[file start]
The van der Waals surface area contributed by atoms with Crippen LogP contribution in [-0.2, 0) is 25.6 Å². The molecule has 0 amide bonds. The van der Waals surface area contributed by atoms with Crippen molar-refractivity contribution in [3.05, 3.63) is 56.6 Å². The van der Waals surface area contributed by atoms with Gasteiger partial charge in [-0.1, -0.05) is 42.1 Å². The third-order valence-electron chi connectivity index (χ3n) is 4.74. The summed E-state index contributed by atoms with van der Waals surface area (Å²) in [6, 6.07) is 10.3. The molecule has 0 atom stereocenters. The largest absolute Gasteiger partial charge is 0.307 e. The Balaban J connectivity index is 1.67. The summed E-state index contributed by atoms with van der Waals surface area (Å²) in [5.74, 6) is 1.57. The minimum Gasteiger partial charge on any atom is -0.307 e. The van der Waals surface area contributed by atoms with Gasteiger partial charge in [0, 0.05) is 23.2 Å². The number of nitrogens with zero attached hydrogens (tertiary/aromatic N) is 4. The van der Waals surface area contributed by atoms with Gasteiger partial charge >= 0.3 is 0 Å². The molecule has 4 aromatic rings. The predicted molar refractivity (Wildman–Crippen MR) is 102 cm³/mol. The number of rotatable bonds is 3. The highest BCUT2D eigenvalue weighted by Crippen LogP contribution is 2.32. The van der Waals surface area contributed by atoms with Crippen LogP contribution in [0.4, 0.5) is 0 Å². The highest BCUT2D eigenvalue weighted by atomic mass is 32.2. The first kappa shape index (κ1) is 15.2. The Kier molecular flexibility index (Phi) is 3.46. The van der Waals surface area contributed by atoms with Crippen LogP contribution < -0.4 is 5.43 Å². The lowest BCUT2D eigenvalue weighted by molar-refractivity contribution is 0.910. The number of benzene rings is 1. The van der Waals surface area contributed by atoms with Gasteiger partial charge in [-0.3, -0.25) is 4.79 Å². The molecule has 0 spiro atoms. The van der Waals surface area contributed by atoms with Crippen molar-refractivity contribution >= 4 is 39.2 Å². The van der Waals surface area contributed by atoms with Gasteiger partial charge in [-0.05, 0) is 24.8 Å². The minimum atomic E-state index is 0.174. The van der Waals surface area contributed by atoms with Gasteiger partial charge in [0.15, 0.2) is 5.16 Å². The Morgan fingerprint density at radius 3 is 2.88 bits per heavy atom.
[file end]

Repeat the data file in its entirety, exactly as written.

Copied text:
The van der Waals surface area contributed by atoms with Crippen LogP contribution in [-0.2, 0) is 25.6 Å². The molecule has 0 amide bonds. The van der Waals surface area contributed by atoms with Crippen molar-refractivity contribution in [3.05, 3.63) is 56.6 Å². The van der Waals surface area contributed by atoms with Gasteiger partial charge in [-0.1, -0.05) is 42.1 Å². The third-order valence-electron chi connectivity index (χ3n) is 4.74. The summed E-state index contributed by atoms with van der Waals surface area (Å²) in [6, 6.07) is 10.3. The molecule has 0 atom stereocenters. The largest absolute Gasteiger partial charge is 0.307 e. The Balaban J connectivity index is 1.67. The summed E-state index contributed by atoms with van der Waals surface area (Å²) in [5.74, 6) is 1.57. The minimum Gasteiger partial charge on any atom is -0.307 e. The van der Waals surface area contributed by atoms with Gasteiger partial charge in [0, 0.05) is 23.2 Å². The number of nitrogens with zero attached hydrogens (tertiary/aromatic N) is 4. The van der Waals surface area contributed by atoms with Gasteiger partial charge >= 0.3 is 0 Å². The molecule has 4 aromatic rings. The predicted molar refractivity (Wildman–Crippen MR) is 102 cm³/mol. The number of rotatable bonds is 3. The highest BCUT2D eigenvalue weighted by Crippen LogP contribution is 2.32. The van der Waals surface area contributed by atoms with Crippen LogP contribution in [0.4, 0.5) is 0 Å². The highest BCUT2D eigenvalue weighted by atomic mass is 32.2. The first kappa shape index (κ1) is 15.2. The Kier molecular flexibility index (Phi) is 3.46. The van der Waals surface area contributed by atoms with Crippen LogP contribution < -0.4 is 5.43 Å². The lowest BCUT2D eigenvalue weighted by molar-refractivity contribution is 0.910. The number of benzene rings is 1. The van der Waals surface area contributed by atoms with Gasteiger partial charge in [-0.3, -0.25) is 4.79 Å². The molecule has 0 spiro atoms. The van der Waals surface area contributed by atoms with Crippen molar-refractivity contribution >= 4 is 39.2 Å². The van der Waals surface area contributed by atoms with Gasteiger partial charge in [-0.05, 0) is 24.8 Å². The minimum atomic E-state index is 0.174. The van der Waals surface area contributed by atoms with Gasteiger partial charge in [0.15, 0.2) is 5.16 Å². The Morgan fingerprint density at radius 3 is 2.88 bits per heavy atom.